Felixstowe and Union Agree to Two-Year Wage Deal for Dockworkers
The operators of the Port of Felixstowe, the UK’s largest container port, and Unite the Union confirmed that dockworkers at the port have accepted a new two-year contract adverting the threat of further strikes at the port. Both sides welcomed the deal with the union calling the terms significant and Hutchison Ports owners of Felixstowe noting it was the earliest that the annual pay review had been settled and cleared the way for the stevedoring contract negotiations with shipping lines.
Unite had staged two strikes against the Port of Felixstowe, each lasting eight days, in August and September effectively closing the port’s container and Ro-Ro operations. Approximately 1,900 dockworkers and other employees struck primarily for higher wages. Major shipping lines diverted ships mostly to ports on the European continent planning to transship containers after the strikes but some vessels found themselves stuck at the dock in the UK during the strikes.
The union demanded a pay increase that exceeded the rate of consumer inflation in the UK which was then about 10 percent. Felixstowe offered a seven percent increase which the union said was effectively a pay cut due to the rate of inflation. After the second strike, however, the union said it was optimistic that the dispute could be resolved through negotiations.
Unite reports that the terms of the two-year agreement called for a seven percent wage increase retroactive for 2022 and an additional one-off payment of £500 ($619). For 2023, the wage increase rises to 8.5 percent plus a further one-off payment of £1,000 ($1,240). Striking workers at Liverpool settled their wage dispute recently with a nine percent wage increase or a total value according to the union of between 14 and 18 percent based on job grades and one-time payments. The union said the total value of the Felixstowe agreement, which was accepted by 90 percent of members in a vote, would be 15.5 percent.
Robert Ashton, Chief Operating Officer at the Port of Felixstowe, said in a statement that the agreement “provides welcome certainty and stability at a time when our employees, like everyone else, are facing an increase in the cost of living."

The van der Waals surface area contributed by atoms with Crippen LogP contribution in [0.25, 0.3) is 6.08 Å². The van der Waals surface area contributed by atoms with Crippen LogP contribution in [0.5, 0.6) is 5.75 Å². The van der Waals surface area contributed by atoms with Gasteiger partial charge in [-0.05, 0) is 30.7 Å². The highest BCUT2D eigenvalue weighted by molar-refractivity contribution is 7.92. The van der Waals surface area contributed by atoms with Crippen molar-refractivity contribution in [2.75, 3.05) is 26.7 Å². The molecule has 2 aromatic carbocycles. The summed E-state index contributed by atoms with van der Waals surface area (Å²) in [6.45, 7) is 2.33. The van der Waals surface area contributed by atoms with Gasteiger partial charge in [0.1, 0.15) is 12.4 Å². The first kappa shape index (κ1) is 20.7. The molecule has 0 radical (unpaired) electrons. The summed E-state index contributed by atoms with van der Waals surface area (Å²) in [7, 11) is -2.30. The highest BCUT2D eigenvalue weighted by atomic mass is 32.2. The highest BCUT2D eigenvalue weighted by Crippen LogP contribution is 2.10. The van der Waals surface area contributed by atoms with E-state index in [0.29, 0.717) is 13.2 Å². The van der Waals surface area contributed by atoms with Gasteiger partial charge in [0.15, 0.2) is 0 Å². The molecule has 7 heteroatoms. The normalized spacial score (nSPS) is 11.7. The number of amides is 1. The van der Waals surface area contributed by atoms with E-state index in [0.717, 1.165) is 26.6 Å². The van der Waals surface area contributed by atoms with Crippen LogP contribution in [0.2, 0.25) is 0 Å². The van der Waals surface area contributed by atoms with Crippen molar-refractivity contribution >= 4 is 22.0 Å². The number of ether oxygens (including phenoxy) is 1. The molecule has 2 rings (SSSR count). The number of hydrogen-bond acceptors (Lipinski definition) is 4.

First two fully autonomous trucks are moving cargo at the port of Felixstowe
Both in the UK and earlier in 2022 port workers in Germany struck based on wages as opposed to the ongoing U.S. West Coast labor talks which are believed to center on the role of automation in the ports. The same day Felixstowe confirmed its union agreement the port also highlighted the introduction of new automation at the port.
They said they believed Felxistowe was becoming the first port in Europe to introduce two battery-powered autonomous terminal tractor units (ATs) into mixed traffic container terminal operations. The autonomous trucks use a digital map which is loaded to a fleet management system that controls the navigation around the port. They combine that map with its onboard GPS navigation to track its real-time position. The autonomous trucks use LiDAR, a light sensing technology that creates a 3D map of the area around the truck using a laser and receiver, which combines with its onboard 360-degree cameras
“These new autonomous trucks represent a significant technological step forward for the Port of Felixstowe,” said Clemence Cheng, Chief Executive Officer at the Port of Felixstowe. “The tools underpinning port operations have evolved continuously and we already have a range of very advanced systems and equipment in place but this is the first time we will have wholly driverless vehicles.”